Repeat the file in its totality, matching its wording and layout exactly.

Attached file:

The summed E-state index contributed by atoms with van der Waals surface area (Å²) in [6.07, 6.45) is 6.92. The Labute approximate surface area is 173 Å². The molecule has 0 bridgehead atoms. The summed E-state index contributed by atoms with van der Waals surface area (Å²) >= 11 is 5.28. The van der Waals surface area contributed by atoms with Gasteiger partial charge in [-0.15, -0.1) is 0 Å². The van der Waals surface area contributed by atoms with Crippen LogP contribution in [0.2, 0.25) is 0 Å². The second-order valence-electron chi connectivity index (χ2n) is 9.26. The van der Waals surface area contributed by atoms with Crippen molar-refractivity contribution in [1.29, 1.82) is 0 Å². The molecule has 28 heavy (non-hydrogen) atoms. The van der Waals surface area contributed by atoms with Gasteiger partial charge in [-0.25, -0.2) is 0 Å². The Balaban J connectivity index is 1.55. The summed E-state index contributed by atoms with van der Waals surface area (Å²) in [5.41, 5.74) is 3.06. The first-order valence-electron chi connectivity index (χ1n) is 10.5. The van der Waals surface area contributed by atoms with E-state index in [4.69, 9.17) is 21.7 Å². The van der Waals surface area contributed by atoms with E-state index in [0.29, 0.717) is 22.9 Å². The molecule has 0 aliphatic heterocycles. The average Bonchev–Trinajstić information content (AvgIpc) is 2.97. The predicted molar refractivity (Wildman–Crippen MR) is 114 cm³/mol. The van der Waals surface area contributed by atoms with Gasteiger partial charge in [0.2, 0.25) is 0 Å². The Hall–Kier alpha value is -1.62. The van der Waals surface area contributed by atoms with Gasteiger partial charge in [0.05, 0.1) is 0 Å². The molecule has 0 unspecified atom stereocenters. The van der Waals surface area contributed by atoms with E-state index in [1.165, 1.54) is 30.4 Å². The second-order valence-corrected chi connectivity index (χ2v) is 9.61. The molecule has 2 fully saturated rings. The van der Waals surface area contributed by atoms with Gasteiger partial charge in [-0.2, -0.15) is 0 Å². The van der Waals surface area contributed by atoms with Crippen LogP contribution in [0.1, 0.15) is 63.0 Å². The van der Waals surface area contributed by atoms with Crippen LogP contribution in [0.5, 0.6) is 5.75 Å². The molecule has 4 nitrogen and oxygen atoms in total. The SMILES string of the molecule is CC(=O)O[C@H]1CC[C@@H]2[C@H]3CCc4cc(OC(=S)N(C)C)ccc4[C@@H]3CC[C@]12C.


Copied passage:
The summed E-state index contributed by atoms with van der Waals surface area (Å²) in [6.07, 6.45) is 6.92. The Labute approximate surface area is 173 Å². The molecule has 0 bridgehead atoms. The summed E-state index contributed by atoms with van der Waals surface area (Å²) >= 11 is 5.28. The van der Waals surface area contributed by atoms with Gasteiger partial charge in [-0.15, -0.1) is 0 Å². The van der Waals surface area contributed by atoms with Crippen LogP contribution in [0.2, 0.25) is 0 Å². The second-order valence-electron chi connectivity index (χ2n) is 9.26. The van der Waals surface area contributed by atoms with Crippen molar-refractivity contribution in [1.29, 1.82) is 0 Å². The molecule has 28 heavy (non-hydrogen) atoms. The van der Waals surface area contributed by atoms with Gasteiger partial charge in [-0.25, -0.2) is 0 Å². The Balaban J connectivity index is 1.55. The summed E-state index contributed by atoms with van der Waals surface area (Å²) in [5.41, 5.74) is 3.06. The first-order valence-electron chi connectivity index (χ1n) is 10.5. The van der Waals surface area contributed by atoms with E-state index in [4.69, 9.17) is 21.7 Å². The van der Waals surface area contributed by atoms with E-state index in [0.29, 0.717) is 22.9 Å². The molecule has 0 aliphatic heterocycles. The average Bonchev–Trinajstić information content (AvgIpc) is 2.97. The predicted molar refractivity (Wildman–Crippen MR) is 114 cm³/mol. The van der Waals surface area contributed by atoms with Gasteiger partial charge in [0.2, 0.25) is 0 Å². The Hall–Kier alpha value is -1.62. The van der Waals surface area contributed by atoms with Gasteiger partial charge in [0.05, 0.1) is 0 Å². The molecule has 0 unspecified atom stereocenters. The van der Waals surface area contributed by atoms with E-state index in [1.165, 1.54) is 30.4 Å². The second-order valence-corrected chi connectivity index (χ2v) is 9.61. The molecule has 2 fully saturated rings. The van der Waals surface area contributed by atoms with Gasteiger partial charge in [-0.2, -0.15) is 0 Å². The van der Waals surface area contributed by atoms with Crippen LogP contribution in [0.1, 0.15) is 63.0 Å². The van der Waals surface area contributed by atoms with Crippen LogP contribution in [0.5, 0.6) is 5.75 Å². The molecule has 4 nitrogen and oxygen atoms in total. The SMILES string of the molecule is CC(=O)O[C@H]1CC[C@@H]2[C@H]3CCc4cc(OC(=S)N(C)C)ccc4[C@@H]3CC[C@]12C.